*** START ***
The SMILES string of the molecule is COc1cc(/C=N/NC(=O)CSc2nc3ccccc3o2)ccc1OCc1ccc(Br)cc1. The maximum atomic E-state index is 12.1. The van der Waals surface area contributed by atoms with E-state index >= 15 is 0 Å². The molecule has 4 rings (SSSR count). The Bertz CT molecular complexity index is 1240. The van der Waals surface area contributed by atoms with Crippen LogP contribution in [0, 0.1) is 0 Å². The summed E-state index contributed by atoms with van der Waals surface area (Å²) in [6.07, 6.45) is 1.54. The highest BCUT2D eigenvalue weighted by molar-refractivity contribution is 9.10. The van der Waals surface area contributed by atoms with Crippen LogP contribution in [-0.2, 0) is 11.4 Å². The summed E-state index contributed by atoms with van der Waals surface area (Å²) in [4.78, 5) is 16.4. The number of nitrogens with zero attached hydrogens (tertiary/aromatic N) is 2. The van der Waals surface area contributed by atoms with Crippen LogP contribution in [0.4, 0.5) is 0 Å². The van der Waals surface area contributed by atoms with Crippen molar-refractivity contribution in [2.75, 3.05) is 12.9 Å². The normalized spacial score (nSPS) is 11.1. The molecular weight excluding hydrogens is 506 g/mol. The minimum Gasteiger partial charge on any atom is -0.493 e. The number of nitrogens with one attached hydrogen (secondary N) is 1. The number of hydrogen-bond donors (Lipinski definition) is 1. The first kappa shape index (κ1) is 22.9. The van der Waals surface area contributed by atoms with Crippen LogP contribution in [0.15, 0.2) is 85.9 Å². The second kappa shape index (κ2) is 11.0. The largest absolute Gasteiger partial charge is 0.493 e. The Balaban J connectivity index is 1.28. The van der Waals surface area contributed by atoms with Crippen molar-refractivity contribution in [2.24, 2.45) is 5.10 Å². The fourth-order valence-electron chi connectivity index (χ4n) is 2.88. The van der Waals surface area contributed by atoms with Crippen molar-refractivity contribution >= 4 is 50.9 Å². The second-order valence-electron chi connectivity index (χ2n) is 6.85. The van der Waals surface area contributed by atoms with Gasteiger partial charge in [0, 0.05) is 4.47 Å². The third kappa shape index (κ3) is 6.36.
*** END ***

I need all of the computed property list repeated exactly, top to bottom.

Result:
The SMILES string of the molecule is COc1cc(/C=N/NC(=O)CSc2nc3ccccc3o2)ccc1OCc1ccc(Br)cc1. The maximum atomic E-state index is 12.1. The van der Waals surface area contributed by atoms with E-state index >= 15 is 0 Å². The molecule has 4 rings (SSSR count). The Bertz CT molecular complexity index is 1240. The van der Waals surface area contributed by atoms with Crippen LogP contribution in [0, 0.1) is 0 Å². The summed E-state index contributed by atoms with van der Waals surface area (Å²) in [6.07, 6.45) is 1.54. The highest BCUT2D eigenvalue weighted by molar-refractivity contribution is 9.10. The van der Waals surface area contributed by atoms with Crippen LogP contribution in [-0.2, 0) is 11.4 Å². The summed E-state index contributed by atoms with van der Waals surface area (Å²) in [4.78, 5) is 16.4. The number of nitrogens with zero attached hydrogens (tertiary/aromatic N) is 2. The van der Waals surface area contributed by atoms with Crippen LogP contribution in [0.4, 0.5) is 0 Å². The van der Waals surface area contributed by atoms with Crippen molar-refractivity contribution in [2.75, 3.05) is 12.9 Å². The normalized spacial score (nSPS) is 11.1. The molecular weight excluding hydrogens is 506 g/mol. The minimum Gasteiger partial charge on any atom is -0.493 e. The number of nitrogens with one attached hydrogen (secondary N) is 1. The number of hydrogen-bond donors (Lipinski definition) is 1. The first kappa shape index (κ1) is 22.9. The van der Waals surface area contributed by atoms with Crippen LogP contribution in [0.15, 0.2) is 85.9 Å². The second kappa shape index (κ2) is 11.0. The largest absolute Gasteiger partial charge is 0.493 e. The Balaban J connectivity index is 1.28. The van der Waals surface area contributed by atoms with Crippen molar-refractivity contribution in [2.24, 2.45) is 5.10 Å². The fourth-order valence-electron chi connectivity index (χ4n) is 2.88. The van der Waals surface area contributed by atoms with Crippen molar-refractivity contribution >= 4 is 50.9 Å². The second-order valence-electron chi connectivity index (χ2n) is 6.85. The van der Waals surface area contributed by atoms with Gasteiger partial charge in [0, 0.05) is 4.47 Å². The third kappa shape index (κ3) is 6.36.